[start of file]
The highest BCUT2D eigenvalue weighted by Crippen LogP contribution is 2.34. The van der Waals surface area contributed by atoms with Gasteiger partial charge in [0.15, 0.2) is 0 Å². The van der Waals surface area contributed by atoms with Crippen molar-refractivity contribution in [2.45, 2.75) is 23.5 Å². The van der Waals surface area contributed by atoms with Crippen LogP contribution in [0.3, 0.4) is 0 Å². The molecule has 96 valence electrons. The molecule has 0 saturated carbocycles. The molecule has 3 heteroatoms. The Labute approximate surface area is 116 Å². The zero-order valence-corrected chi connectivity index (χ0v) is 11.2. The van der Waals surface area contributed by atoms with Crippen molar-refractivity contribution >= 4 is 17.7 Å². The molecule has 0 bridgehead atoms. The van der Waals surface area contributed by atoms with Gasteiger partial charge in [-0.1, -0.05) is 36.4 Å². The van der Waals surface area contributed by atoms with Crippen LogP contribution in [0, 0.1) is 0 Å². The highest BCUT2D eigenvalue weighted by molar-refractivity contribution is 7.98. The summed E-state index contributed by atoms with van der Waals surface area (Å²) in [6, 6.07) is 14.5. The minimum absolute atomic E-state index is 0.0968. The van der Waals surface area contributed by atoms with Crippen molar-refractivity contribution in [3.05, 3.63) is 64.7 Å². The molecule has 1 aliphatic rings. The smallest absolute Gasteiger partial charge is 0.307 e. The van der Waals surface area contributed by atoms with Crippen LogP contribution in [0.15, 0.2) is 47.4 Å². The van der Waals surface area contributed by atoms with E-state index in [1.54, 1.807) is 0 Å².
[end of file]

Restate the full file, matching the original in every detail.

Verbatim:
The highest BCUT2D eigenvalue weighted by Crippen LogP contribution is 2.34. The van der Waals surface area contributed by atoms with Gasteiger partial charge in [0.15, 0.2) is 0 Å². The van der Waals surface area contributed by atoms with Crippen molar-refractivity contribution in [2.45, 2.75) is 23.5 Å². The van der Waals surface area contributed by atoms with Crippen LogP contribution in [0.3, 0.4) is 0 Å². The molecule has 96 valence electrons. The molecule has 0 saturated carbocycles. The molecule has 3 heteroatoms. The Labute approximate surface area is 116 Å². The zero-order valence-corrected chi connectivity index (χ0v) is 11.2. The van der Waals surface area contributed by atoms with Crippen molar-refractivity contribution >= 4 is 17.7 Å². The molecule has 0 bridgehead atoms. The van der Waals surface area contributed by atoms with Gasteiger partial charge in [-0.1, -0.05) is 36.4 Å². The van der Waals surface area contributed by atoms with Crippen LogP contribution in [0, 0.1) is 0 Å². The highest BCUT2D eigenvalue weighted by molar-refractivity contribution is 7.98. The summed E-state index contributed by atoms with van der Waals surface area (Å²) in [6, 6.07) is 14.5. The minimum absolute atomic E-state index is 0.0968. The van der Waals surface area contributed by atoms with Crippen molar-refractivity contribution in [3.05, 3.63) is 64.7 Å². The molecule has 1 aliphatic rings. The smallest absolute Gasteiger partial charge is 0.307 e. The van der Waals surface area contributed by atoms with Crippen LogP contribution in [0.15, 0.2) is 47.4 Å². The van der Waals surface area contributed by atoms with E-state index in [1.54, 1.807) is 0 Å².